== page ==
West African Trade: A Study of Competition, Oligopoly and Monopoly in a Changing Economy

By P. T. Bauer | Go to book overview

CHAPTER 12
EFFECTS OF THE IMMIGRATION POLICY ON MONOPOLY AND COMPETITION

In West Africa (as in many other countries) governmental policies have often had restrictive effects and have served to strengthen concentration in trade. Those who have framed and administered these measures have rarely deliberately intended to produce those results. Nevertheless, the consequences have not been less serious or far-reaching for having been largely unintended and unforeseen. The control of immigration is among the most important of official policies to which this conclusion applies. The immigration policy of the West African administrations is a principal factor shielding the existing firms from effective competition. Further, the immigration policy has important economic effects on the formation of capital, on the provision of employment opportunities, and on the general development of West Africa.


1. PURPOSE AND SCOPE OF THE DISCUSSION

The purpose of the discussion should not be misunderstood. Although it is largely critical of the immigration policy of the last few decades, its concern is with description and analysis of this policy and not with recommendations for its revision, an issue which lies, of course, outside the scope of this study. In so far as a discussion has any definite implication for policy, it is the desirability of bringing into the open certain dilemmas (illustrated in this chapter) underlying the objectives of the current policy; and of bringing home to the local population certain results of a policy followed largely in accordance with the demands of a vocal minority.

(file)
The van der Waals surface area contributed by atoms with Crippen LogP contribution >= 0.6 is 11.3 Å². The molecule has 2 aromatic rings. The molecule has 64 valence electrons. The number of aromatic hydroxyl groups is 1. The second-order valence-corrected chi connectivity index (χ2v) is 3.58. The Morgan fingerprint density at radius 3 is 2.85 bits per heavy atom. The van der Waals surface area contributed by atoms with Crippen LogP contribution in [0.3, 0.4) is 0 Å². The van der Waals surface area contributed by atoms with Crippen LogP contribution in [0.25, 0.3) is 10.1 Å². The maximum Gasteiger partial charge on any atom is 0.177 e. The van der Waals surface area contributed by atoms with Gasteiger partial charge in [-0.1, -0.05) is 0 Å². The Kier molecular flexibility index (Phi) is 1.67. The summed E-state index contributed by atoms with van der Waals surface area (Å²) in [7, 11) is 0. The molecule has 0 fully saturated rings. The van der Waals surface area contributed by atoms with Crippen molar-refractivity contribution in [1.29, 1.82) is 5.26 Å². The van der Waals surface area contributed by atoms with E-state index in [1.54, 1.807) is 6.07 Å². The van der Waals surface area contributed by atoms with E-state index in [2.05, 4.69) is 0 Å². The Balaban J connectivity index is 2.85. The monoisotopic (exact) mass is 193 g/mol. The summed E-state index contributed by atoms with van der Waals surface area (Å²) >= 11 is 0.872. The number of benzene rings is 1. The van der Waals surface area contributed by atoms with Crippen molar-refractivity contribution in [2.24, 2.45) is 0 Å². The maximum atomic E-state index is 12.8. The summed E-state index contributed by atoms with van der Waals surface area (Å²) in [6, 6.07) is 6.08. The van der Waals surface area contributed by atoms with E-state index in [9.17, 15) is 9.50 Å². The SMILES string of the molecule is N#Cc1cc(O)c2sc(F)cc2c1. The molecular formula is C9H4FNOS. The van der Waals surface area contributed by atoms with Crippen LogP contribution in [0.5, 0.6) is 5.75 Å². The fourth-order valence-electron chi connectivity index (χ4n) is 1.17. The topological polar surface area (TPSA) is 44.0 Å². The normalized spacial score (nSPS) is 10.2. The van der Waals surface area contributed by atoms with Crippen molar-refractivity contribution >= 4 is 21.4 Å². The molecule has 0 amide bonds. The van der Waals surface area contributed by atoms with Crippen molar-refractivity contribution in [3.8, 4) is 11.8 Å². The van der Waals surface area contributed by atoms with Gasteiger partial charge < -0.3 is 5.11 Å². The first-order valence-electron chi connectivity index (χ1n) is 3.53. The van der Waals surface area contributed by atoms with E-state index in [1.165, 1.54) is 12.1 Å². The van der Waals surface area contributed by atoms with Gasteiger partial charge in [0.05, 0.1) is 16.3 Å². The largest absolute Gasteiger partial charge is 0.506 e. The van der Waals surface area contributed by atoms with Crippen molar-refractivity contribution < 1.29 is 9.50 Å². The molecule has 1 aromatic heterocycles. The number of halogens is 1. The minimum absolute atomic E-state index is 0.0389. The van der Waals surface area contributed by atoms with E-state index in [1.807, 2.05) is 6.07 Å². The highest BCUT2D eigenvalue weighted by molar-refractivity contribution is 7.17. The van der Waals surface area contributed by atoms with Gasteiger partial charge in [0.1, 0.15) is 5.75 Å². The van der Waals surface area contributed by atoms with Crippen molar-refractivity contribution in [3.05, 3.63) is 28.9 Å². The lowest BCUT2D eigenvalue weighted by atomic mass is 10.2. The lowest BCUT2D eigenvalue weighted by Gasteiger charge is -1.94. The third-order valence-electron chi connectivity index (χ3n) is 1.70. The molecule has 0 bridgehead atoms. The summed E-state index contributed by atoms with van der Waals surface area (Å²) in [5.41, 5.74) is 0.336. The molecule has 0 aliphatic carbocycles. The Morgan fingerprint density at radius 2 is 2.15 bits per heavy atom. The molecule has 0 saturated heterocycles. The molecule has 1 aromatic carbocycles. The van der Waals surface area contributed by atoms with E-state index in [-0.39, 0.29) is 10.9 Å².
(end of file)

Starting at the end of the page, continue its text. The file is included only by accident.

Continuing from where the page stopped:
Nor is it intended to suggest that either the problems of the control of immigration, or the policies actually pursued differ fundamentally from those often encountered in other countries, whether self-governing or dependent. Certain important features of the situation in West Africa are indeed unusual. The number of expatriates is extremely small, and the contribution to economic development by comparatively small numbers of additional immigrants might be considerable. The degree of concentration in trade is exceptionally high, and the competition offered to the existing firms by additional independent expatriate merchants might have important effects in the market situation. But the political and social resistance in West Africa to the admission of immigrants, and the possible complications created by their presence,

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